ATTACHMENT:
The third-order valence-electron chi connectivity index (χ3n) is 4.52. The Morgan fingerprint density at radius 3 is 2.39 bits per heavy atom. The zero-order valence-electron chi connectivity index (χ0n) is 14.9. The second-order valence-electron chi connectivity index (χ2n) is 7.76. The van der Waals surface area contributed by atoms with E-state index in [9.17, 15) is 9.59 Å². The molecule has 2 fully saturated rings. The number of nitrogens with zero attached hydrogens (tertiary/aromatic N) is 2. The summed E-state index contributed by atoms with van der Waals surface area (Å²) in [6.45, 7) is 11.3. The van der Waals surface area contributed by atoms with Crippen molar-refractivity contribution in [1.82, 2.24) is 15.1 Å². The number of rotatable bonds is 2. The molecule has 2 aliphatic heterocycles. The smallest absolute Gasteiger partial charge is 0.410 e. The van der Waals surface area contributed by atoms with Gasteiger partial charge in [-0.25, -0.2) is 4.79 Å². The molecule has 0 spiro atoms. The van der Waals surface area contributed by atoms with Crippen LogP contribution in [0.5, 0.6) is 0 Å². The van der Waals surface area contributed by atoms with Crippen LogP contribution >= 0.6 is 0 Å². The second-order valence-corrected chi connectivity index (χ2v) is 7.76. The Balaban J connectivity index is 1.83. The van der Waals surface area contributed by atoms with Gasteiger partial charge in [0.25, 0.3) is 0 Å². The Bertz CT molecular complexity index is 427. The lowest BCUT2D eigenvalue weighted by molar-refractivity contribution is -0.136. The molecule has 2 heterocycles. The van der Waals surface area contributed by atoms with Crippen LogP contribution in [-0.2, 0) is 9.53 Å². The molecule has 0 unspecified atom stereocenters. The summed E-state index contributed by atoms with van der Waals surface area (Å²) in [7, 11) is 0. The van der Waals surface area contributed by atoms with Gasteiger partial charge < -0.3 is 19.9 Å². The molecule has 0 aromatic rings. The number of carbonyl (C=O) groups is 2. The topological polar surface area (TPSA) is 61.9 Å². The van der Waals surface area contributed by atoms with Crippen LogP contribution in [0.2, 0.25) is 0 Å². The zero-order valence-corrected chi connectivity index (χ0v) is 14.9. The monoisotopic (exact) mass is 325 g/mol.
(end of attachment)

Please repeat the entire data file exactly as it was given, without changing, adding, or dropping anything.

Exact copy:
The third-order valence-electron chi connectivity index (χ3n) is 4.52. The Morgan fingerprint density at radius 3 is 2.39 bits per heavy atom. The zero-order valence-electron chi connectivity index (χ0n) is 14.9. The second-order valence-electron chi connectivity index (χ2n) is 7.76. The van der Waals surface area contributed by atoms with E-state index in [9.17, 15) is 9.59 Å². The molecule has 2 fully saturated rings. The number of nitrogens with zero attached hydrogens (tertiary/aromatic N) is 2. The summed E-state index contributed by atoms with van der Waals surface area (Å²) in [6.45, 7) is 11.3. The van der Waals surface area contributed by atoms with Crippen molar-refractivity contribution in [1.82, 2.24) is 15.1 Å². The number of rotatable bonds is 2. The molecule has 2 aliphatic heterocycles. The smallest absolute Gasteiger partial charge is 0.410 e. The van der Waals surface area contributed by atoms with Gasteiger partial charge in [-0.25, -0.2) is 4.79 Å². The molecule has 0 spiro atoms. The van der Waals surface area contributed by atoms with Crippen LogP contribution in [0.5, 0.6) is 0 Å². The van der Waals surface area contributed by atoms with Crippen LogP contribution >= 0.6 is 0 Å². The second-order valence-corrected chi connectivity index (χ2v) is 7.76. The Balaban J connectivity index is 1.83. The van der Waals surface area contributed by atoms with Gasteiger partial charge in [0.25, 0.3) is 0 Å². The Bertz CT molecular complexity index is 427. The lowest BCUT2D eigenvalue weighted by molar-refractivity contribution is -0.136. The molecule has 2 heterocycles. The van der Waals surface area contributed by atoms with Crippen LogP contribution in [-0.2, 0) is 9.53 Å². The molecule has 0 unspecified atom stereocenters. The summed E-state index contributed by atoms with van der Waals surface area (Å²) in [7, 11) is 0. The van der Waals surface area contributed by atoms with Gasteiger partial charge < -0.3 is 19.9 Å². The molecule has 0 aromatic rings. The number of carbonyl (C=O) groups is 2. The topological polar surface area (TPSA) is 61.9 Å². The van der Waals surface area contributed by atoms with Crippen LogP contribution in [0.2, 0.25) is 0 Å². The zero-order valence-corrected chi connectivity index (χ0v) is 14.9. The monoisotopic (exact) mass is 325 g/mol.